Tally is about to turn sixteen, and she can’t wait. In just a few weeks she’ll have the operation that will turn her from a repellent ugly into a stunning pretty. And as a pretty, she’ll be catapulted into a high-tech paradise where her only job is to have fun, but Tally’s new friend Shay isn’t sure she wants to become a pretty. When Shay runs away, Tally learns about a whole new side of the pretty world– and it isn’t very pretty. The authorities offer Tally a choice: find her friend and turn her in, or never turn pretty at all. Tally’s choice will change her world forever.

Carry On by Rainbow Rowell

I love Rowell’s writing so much to the point where I read first person, which is something I never do. This book stems from her other book “Fangirl,” and this is the fanfiction that Cath wrote with her sister and eventually finished by herself. I had never seen anything like this before where an author changed their style to be like a character and then publish a book of it. It’s obviously named after the fanfiction, and there is a second one called “Wayward Son”. “Carry On” had plot twists you don’t expect and characters you love to death, but also characters you absolutely hate. The fanfiction is based off the book and movie universe of Simon Snow, which can be related to Harry Potter in a lot of aspects.

Simon Snow is the worst Chosen One who’s ever been chosen. That’s what his roommate, Baz, says. And Baz might be evil and a vampire and a complete git, but he’s probably right. Half the time, Simon can’t even make his wand work, and the other half, he starts something on fire. His mentor’s avoiding him, his girlfriend broke up with him, and there’s a magic-eating monster running around, wearing Simon’s face. Baz would be having a field day with all this, if he were here — it’s their last year at the Watford School of Magicks, and Simon’s infuriating nemesis didn’t even bother to show up.

Hunger Games Series by Suzanne Collins

Almost everyone knows about “The Hunger Games” books or movies, but in my opinion that’s a good thing. Recently I decided to reread the series again and forgot how much I loved it. This is another one of those stories that I’m fine with it being a dystopian novel. I wasn’t the biggest fan of Katniss when I was younger, but reading it seven years later let me see that she’s not a boring character like I thought, but one who just has so much room to grow from not understanding what she wants or not understanding who she is to someone who certain and assertive. If you haven’t read this series, then I really recommend it.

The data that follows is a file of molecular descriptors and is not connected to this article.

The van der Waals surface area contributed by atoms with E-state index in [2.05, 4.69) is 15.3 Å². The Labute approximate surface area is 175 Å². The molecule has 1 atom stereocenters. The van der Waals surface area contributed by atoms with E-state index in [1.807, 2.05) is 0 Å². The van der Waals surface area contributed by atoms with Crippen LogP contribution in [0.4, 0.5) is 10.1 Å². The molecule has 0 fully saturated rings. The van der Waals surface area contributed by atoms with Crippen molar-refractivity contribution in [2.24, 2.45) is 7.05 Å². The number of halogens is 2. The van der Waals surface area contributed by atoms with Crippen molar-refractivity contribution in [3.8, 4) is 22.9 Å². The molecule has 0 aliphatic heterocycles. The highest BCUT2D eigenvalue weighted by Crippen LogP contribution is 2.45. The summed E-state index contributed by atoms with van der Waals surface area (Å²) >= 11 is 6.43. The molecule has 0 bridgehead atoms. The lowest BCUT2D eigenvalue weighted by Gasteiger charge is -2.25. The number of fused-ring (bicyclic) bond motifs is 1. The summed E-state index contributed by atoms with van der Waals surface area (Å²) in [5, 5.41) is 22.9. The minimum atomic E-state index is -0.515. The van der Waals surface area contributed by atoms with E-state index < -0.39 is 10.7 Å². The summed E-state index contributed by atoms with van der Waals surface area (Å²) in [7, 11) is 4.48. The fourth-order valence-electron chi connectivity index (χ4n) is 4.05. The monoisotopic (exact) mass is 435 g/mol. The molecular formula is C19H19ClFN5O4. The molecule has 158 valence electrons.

Could you survive on your own, in the wild, with everyone out to make sure you don’t live to see the morning? In the ruins of a place once known as North America lies the nation of Panem, a shining Capitol surrounded by twelve outlying districts. The Capitol is harsh and cruel and keeps the districts in line by forcing them all to send one boy and one girl between the ages of twelve and eighteen to participate in the annual Hunger Games, a fight to the death on live TV. Sixteen-year-old Katniss Everdeen, who lives alone with her mother and younger sister, regards it as a death sentence when she is forced to represent her district in the Games. But Katniss has been close to dead before – and survival, for her, is second nature. Without really meaning to, she becomes a contender. But if she is to win, she will have to start making choices that weigh survival against humanity and life against love.